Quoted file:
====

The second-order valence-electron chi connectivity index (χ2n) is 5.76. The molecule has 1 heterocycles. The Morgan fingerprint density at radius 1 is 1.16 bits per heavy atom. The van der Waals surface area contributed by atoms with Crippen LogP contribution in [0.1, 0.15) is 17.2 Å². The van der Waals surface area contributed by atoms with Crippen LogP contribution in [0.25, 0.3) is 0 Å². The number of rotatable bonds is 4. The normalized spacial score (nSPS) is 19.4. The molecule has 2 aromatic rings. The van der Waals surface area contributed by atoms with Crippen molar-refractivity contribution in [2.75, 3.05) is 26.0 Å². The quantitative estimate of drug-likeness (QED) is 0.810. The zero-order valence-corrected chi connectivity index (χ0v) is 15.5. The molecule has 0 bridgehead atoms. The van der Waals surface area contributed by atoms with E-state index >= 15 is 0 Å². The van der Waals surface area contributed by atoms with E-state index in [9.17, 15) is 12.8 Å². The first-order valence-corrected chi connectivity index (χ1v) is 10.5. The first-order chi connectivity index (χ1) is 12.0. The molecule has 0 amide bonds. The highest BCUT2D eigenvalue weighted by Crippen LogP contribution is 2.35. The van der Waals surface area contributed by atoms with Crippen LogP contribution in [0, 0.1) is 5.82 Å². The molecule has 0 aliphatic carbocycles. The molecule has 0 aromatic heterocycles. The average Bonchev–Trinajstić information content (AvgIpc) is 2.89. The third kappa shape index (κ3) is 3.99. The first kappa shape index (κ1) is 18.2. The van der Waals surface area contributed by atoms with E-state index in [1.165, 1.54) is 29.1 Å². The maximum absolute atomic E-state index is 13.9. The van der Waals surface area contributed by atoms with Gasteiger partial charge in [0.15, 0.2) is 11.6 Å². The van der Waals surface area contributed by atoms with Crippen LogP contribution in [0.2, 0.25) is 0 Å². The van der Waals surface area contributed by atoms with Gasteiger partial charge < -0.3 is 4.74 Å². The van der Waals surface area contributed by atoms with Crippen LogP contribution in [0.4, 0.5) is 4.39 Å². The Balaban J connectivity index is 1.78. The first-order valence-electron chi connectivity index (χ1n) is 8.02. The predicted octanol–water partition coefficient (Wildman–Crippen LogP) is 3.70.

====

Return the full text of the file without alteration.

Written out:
The second-order valence-electron chi connectivity index (χ2n) is 5.76. The molecule has 1 heterocycles. The Morgan fingerprint density at radius 1 is 1.16 bits per heavy atom. The van der Waals surface area contributed by atoms with Crippen LogP contribution in [0.1, 0.15) is 17.2 Å². The van der Waals surface area contributed by atoms with Crippen LogP contribution in [0.25, 0.3) is 0 Å². The number of rotatable bonds is 4. The normalized spacial score (nSPS) is 19.4. The molecule has 2 aromatic rings. The van der Waals surface area contributed by atoms with Crippen molar-refractivity contribution in [2.75, 3.05) is 26.0 Å². The quantitative estimate of drug-likeness (QED) is 0.810. The zero-order valence-corrected chi connectivity index (χ0v) is 15.5. The molecule has 0 bridgehead atoms. The van der Waals surface area contributed by atoms with E-state index >= 15 is 0 Å². The van der Waals surface area contributed by atoms with E-state index in [9.17, 15) is 12.8 Å². The first-order valence-corrected chi connectivity index (χ1v) is 10.5. The first-order chi connectivity index (χ1) is 12.0. The molecule has 0 amide bonds. The highest BCUT2D eigenvalue weighted by Crippen LogP contribution is 2.35. The van der Waals surface area contributed by atoms with Crippen LogP contribution in [0, 0.1) is 5.82 Å². The molecule has 0 aliphatic carbocycles. The molecule has 0 aromatic heterocycles. The average Bonchev–Trinajstić information content (AvgIpc) is 2.89. The third kappa shape index (κ3) is 3.99. The first kappa shape index (κ1) is 18.2. The van der Waals surface area contributed by atoms with E-state index in [1.165, 1.54) is 29.1 Å². The maximum absolute atomic E-state index is 13.9. The van der Waals surface area contributed by atoms with Gasteiger partial charge in [0.15, 0.2) is 11.6 Å². The van der Waals surface area contributed by atoms with Crippen LogP contribution in [0.2, 0.25) is 0 Å². The van der Waals surface area contributed by atoms with Gasteiger partial charge < -0.3 is 4.74 Å². The van der Waals surface area contributed by atoms with Crippen LogP contribution in [0.4, 0.5) is 4.39 Å². The Balaban J connectivity index is 1.78. The first-order valence-electron chi connectivity index (χ1n) is 8.02. The predicted octanol–water partition coefficient (Wildman–Crippen LogP) is 3.70.